Frank Darabont Was The Walking Dead The Whole Time

This may well be the last piece of news about The Walking Dead that I ever post, as the kind of craziness that has been going on behind the scenes of the show involving Frank Darabont, the driving force behind the massive AMC ratings hit, leaving the series for good is often the sort of drama one hears about right before a TV show dies. The details of Darabont’s departure were sketchy at first, but new information has come to light, and it doesn’t bode well for the series or for AMC. Here are some choice snippets from an article published in The Hollywood Reporter:


When Frank Darabont appeared on a Comic-Con panel July 22 to promote The Walking Dead, he didn’t realize he was a dead man walking. Neither did the cast and crew. Everyone was shocked when news broke three days later that AMC had taken the extraordinary step of firing Darabont from the network’s biggest ratings hit.


And it gets worse.


After he (Darabont) was sent packing, he returned to give some final notes. He sent farewell e-mails to¬† associates on the show. But he has maintained a steady silence in the media as his representatives work out the terms of his departure. Through his lawyer, Darabont said he has no interest in talking to the press. There also have been no public comments from the cast, and a source with knowledge of the situation says AMC has been “terrorizing” them and their representatives to discourage them from speaking out on Darabont’s behalf. “They’re scared,” confirms another insider. “They’re on a zombie show. They are all really easy to kill off.”


Great. Apparently AMC thinks that the best way to keep the ratings numbers up is by firing the guy behind the hit first season and intimidating the entire cast into silence. Well done, AMC, well done. As if all of that wasn’t bad enough, things are even messier. Look under the cut for more info on the ridiculous turn of events…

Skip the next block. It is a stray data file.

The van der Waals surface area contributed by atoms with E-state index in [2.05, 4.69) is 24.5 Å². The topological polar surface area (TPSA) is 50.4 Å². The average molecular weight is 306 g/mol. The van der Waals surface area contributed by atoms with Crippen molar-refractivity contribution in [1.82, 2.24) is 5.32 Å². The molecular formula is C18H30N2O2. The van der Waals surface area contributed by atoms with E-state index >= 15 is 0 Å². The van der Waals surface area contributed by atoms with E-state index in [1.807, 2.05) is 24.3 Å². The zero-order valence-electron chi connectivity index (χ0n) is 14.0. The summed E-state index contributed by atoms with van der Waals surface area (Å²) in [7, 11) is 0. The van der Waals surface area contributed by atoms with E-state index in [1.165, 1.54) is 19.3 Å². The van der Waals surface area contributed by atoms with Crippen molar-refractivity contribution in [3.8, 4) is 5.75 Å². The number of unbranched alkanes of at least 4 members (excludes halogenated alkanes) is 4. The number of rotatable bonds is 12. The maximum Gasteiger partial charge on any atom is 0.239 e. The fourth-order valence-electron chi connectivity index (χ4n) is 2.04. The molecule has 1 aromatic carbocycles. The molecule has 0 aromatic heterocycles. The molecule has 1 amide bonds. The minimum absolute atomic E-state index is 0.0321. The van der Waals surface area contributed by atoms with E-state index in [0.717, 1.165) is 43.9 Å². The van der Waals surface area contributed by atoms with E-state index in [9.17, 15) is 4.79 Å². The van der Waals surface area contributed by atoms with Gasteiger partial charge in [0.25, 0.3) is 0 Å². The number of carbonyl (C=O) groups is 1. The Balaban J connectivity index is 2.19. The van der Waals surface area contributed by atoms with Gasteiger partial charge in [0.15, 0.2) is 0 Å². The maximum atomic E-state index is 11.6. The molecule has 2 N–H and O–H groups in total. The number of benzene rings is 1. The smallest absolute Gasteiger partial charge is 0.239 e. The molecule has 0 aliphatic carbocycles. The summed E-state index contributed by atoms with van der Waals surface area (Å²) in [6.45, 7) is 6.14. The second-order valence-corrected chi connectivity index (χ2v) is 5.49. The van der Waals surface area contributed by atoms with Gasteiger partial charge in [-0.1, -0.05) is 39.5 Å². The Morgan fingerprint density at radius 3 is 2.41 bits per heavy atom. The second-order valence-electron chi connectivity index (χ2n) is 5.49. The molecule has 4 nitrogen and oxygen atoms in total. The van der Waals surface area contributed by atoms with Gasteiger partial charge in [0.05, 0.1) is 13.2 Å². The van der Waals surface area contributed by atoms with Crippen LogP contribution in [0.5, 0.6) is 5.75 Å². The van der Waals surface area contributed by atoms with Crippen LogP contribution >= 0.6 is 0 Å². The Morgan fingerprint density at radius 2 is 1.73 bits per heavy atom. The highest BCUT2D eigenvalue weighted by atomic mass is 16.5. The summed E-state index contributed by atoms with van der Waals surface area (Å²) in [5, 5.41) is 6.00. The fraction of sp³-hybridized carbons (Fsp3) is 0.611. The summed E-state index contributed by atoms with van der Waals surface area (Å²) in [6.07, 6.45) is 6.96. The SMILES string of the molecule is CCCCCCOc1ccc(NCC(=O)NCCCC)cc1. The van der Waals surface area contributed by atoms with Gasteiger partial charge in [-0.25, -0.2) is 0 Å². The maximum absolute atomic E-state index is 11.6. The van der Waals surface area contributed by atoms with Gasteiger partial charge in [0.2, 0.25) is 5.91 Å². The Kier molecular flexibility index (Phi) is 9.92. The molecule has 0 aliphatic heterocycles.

Within a space of months, AMC has become embroiled in messy public fights with the creators of its top three shows — Mad Men, Breaking Bad and now Walking Dead. The battles have been about money, but in this case, at least, it was more of a slow burn than a sudden flare-up. Sources say last fall, even before the first episode of the show had aired, AMC let it be known that it would effectively slash the show’s second-season budget per episode by about $650,000, from $3.4 million to $2.75 million. AMC cut the budget and pocketed a tax credit previusly applied to the show. An AMC source says the size of the cut cited by sources is “grossly inflated” and that the second-season budget represents a more typical and sustainable number for a basic cable show.


At a glance, it would appear AMC is taking a big risk with its only huge commercial success. Mad Men and Breaking Bad are Emmy magnets that average 2.3 million and 4.3 million viewers, respectively. But Walking Dead, based on a series of graphic novels, attracted an astonishing 5.3 million viewers when it premiered on Halloween. The season finale in December drew more than 6 million viewers. In the 18-to-49 demo, it chalked up the biggest number ever for any drama on basic cable.


I’ve also read that the money taken away from The Walking Dead was partially being poured into Mad Men, and partially into AMC’s pocket. How stupid can you get? Don’t get me wrong – I love Mad Men – but taking money away from the series that has proven your biggest hit in its first season to support a different show, and firing Frank Darabont to boot? I don’t understand. There’s no logic behind it.


What remains a central mystery, even to those closely involved, is what triggered AMC’s move to fire Darabont. As noted, AMC’s decision to cut the budget dated to the previous fall, when the network instructed Darabont to produce 13 episodes for a second season, up from six for the first season, for less money. Not only would the show get a lower budget, but AMC also decided that Walking Dead would no longer reap the benefit of a 30 percent tax credit per episode that came with filming in Georgia. Now the network was going to hold on to that money.


So it all comes down to greed. AMC isn’t actually interested in creating quality entertainment, they just want to make a buck. I suppose this shouldn’t come as a surprise. I guess I just thought that, with great shows like Mad Men, Breaking Bad and The Walking Dead on their roster, AMC would be a little smarter and, perhaps, a little more committed to delivering the goods. Anyone worth his salt knows that you have to spend money to make money, and when it comes to the three aforementioned TV shows, it’s pretty clear which is the biggest moneymaker at this point. Maybe these decisions on AMC’s part would make more sense to me if The Walking Dead‘s ratings had begun to slip, but going into season 2, it’s obvious that The Walking Dead‘s ratings are going to be at an all-time high. AMC, if you’re reading this, listen up: you’re shooting your prize horse after it won its first race.


The Walking Dead season 2 starts on October 16, 2011. Will the show be able to survive Darabont’s departure and AMC’s budget cuts? Only time will tell. At least Greg Nicotero and Robert Kirkman are still involved. At least…

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